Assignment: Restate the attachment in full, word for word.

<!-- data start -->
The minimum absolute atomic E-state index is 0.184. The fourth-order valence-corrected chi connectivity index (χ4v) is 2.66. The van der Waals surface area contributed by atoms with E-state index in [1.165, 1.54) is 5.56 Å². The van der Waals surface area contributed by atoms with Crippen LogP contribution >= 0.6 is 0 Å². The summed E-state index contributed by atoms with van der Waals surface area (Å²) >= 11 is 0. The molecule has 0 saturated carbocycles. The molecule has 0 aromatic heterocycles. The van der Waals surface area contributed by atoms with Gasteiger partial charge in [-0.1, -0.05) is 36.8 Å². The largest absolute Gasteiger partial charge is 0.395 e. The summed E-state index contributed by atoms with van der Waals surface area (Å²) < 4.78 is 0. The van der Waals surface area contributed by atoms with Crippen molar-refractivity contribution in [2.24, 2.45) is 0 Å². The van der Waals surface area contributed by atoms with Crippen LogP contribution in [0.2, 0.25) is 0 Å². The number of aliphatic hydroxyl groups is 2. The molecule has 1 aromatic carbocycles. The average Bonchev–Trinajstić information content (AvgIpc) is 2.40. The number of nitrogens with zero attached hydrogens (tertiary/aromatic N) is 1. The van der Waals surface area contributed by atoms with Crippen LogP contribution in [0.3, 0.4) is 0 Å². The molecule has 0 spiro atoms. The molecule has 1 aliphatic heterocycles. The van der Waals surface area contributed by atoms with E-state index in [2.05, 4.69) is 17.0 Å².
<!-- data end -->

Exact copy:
The minimum absolute atomic E-state index is 0.184. The fourth-order valence-corrected chi connectivity index (χ4v) is 2.66. The van der Waals surface area contributed by atoms with E-state index in [1.165, 1.54) is 5.56 Å². The van der Waals surface area contributed by atoms with Crippen LogP contribution >= 0.6 is 0 Å². The summed E-state index contributed by atoms with van der Waals surface area (Å²) >= 11 is 0. The molecule has 0 saturated carbocycles. The molecule has 0 aromatic heterocycles. The van der Waals surface area contributed by atoms with Gasteiger partial charge in [-0.1, -0.05) is 36.8 Å². The largest absolute Gasteiger partial charge is 0.395 e. The summed E-state index contributed by atoms with van der Waals surface area (Å²) < 4.78 is 0. The van der Waals surface area contributed by atoms with Crippen molar-refractivity contribution in [2.24, 2.45) is 0 Å². The van der Waals surface area contributed by atoms with Crippen LogP contribution in [0.2, 0.25) is 0 Å². The number of aliphatic hydroxyl groups is 2. The molecule has 1 aromatic carbocycles. The average Bonchev–Trinajstić information content (AvgIpc) is 2.40. The number of nitrogens with zero attached hydrogens (tertiary/aromatic N) is 1. The van der Waals surface area contributed by atoms with Crippen LogP contribution in [0.3, 0.4) is 0 Å². The molecule has 0 spiro atoms. The molecule has 1 aliphatic heterocycles. The van der Waals surface area contributed by atoms with E-state index in [2.05, 4.69) is 17.0 Å².